In the first two chapters, Shön argues that, technical-rationality failed to resolve the dilemma of ‘rigour versus relevance’ confronting professionals, which he suggests this dilemma is somehow the reason of the crisis of confidence in Professional knowledge and expertise. He, therefore, values the insights that come from experience, from being direct involvement with the situation. His basic idea is that through reflection-in action which responds to the belief “that our knowing is in our action, (p. 49) we can gain verifiable insight into our thought processes.
So what is reflective practice? Schön defines reflective practice as the practice by which professionals become aware of their implicit knowledge base and learn from their experience. He talks about reflection in action and reflection action. Reflection in action is to reflect on behavior as it happens, whereas, Reflection on action reflecting after the event, to review, analyze, and evaluate the situation. Another term he introduces is “knowing in action” to describe tacit knowledge.
So to him, every design task is unique, and that the basic problem for designers is to determine how to approach such a single unique task. Schön places this tackling of unique tasks at the centre of design practice, a notion he terms knowing-in-action:
In page 50 he says:
“Once we put aside the model of Technical Rationality which leads us to think of intelligent practice as an application of knowledge to instrumental decisions, there is nothing strange about the idea that a kind of knowing is inherent in intelligent action… it does not stretch common sense very much to say that the know-how is in the action – that a tight-rope walker’s know-how, for example, lies in and is revealed by, the way he takes his trip across the wire… There is nothing in common sense to make us say that the know-how consists in rules or plans which we entertain in the mind prior to action”.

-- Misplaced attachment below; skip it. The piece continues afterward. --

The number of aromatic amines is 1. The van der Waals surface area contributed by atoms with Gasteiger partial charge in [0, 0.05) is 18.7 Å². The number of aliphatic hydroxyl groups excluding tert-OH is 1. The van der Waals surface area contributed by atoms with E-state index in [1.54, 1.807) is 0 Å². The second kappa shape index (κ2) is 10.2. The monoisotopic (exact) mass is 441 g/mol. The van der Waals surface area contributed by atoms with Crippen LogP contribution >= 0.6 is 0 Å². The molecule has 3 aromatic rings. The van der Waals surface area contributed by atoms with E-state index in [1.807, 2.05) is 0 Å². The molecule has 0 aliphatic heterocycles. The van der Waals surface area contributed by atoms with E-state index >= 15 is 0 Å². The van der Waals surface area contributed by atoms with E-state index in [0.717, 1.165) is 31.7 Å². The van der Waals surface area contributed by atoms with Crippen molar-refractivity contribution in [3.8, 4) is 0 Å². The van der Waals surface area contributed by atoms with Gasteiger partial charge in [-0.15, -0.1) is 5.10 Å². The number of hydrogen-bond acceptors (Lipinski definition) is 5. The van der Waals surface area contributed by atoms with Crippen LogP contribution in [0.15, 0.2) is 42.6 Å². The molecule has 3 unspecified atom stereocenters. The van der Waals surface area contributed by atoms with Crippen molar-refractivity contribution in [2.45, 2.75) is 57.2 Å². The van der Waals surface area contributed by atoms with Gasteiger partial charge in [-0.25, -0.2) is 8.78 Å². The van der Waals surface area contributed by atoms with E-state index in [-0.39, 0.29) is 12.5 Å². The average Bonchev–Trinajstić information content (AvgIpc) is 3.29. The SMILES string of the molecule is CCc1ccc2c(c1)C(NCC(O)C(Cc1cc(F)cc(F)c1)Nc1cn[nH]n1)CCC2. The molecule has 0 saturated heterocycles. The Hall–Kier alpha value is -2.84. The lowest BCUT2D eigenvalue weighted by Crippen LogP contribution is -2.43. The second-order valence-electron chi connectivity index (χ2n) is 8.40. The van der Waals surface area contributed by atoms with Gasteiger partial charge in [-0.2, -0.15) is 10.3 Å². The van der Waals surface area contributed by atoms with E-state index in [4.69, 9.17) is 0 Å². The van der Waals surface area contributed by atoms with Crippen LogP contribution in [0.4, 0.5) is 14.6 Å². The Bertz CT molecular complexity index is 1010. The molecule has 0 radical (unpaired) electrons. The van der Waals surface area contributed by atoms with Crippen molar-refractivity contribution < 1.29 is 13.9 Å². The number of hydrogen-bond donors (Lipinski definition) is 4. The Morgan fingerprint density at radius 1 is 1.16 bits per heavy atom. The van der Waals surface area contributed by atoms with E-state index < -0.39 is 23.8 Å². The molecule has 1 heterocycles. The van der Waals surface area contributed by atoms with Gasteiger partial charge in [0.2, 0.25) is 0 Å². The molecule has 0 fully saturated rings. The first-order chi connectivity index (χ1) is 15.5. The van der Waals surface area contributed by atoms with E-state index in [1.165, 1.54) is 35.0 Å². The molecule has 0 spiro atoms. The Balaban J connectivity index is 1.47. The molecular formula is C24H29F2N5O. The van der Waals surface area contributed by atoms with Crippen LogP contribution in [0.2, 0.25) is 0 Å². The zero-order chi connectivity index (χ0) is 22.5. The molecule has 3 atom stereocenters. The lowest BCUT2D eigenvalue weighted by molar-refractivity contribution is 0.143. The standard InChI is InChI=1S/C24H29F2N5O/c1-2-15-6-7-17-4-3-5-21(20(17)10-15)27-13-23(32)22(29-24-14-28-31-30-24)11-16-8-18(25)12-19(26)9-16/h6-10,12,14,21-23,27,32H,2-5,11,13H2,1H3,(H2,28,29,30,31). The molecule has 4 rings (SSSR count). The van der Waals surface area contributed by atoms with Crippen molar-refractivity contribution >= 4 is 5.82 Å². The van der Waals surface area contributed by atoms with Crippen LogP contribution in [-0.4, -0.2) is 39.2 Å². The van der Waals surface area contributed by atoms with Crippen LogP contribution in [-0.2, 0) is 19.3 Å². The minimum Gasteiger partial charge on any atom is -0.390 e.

Another example he uses to describe knowing in action is riding bike. (1987) what happens “if you are riding a bicycle, and you begin to fall to the left.” People who know riding a bicycle will do the right thing when in situ, but will often give the wrong answer when asked certain questions, in a classroom or anywhere else, outside of a bike-riding situation.
“This capacity to do the right thing.… exhibiting the more that we know in what we do by the way in which we do it, is what we mean by knowing-in-action. And this capacity to respond to surprise through improvisation on the spot is what we mean by reflection-in-action.”
Reflection-in-action is the reflective form of knowing-in-action: It is Schön’s assumption that “competent practitioners usually know more than they can say” (Schön, 1983, p. 8): this illustrates the classical, generally applicable difference between “knowing how” and “knowing that”. Likewise the difference in German, “können” and “wissen”,”Knowing how”, and “knowing what”.
So after introducing his key concept and background, I would like to summarise the chapter 3.
Chapter3: Design As a Reflective Conversation with the Situation
In the chapter 3, he uses protocol study as a method of investigation to articulate reflection in action, from a case in architecture profession. He chooses architecture because it as an established field of design, that he had the opportunity to observe and study.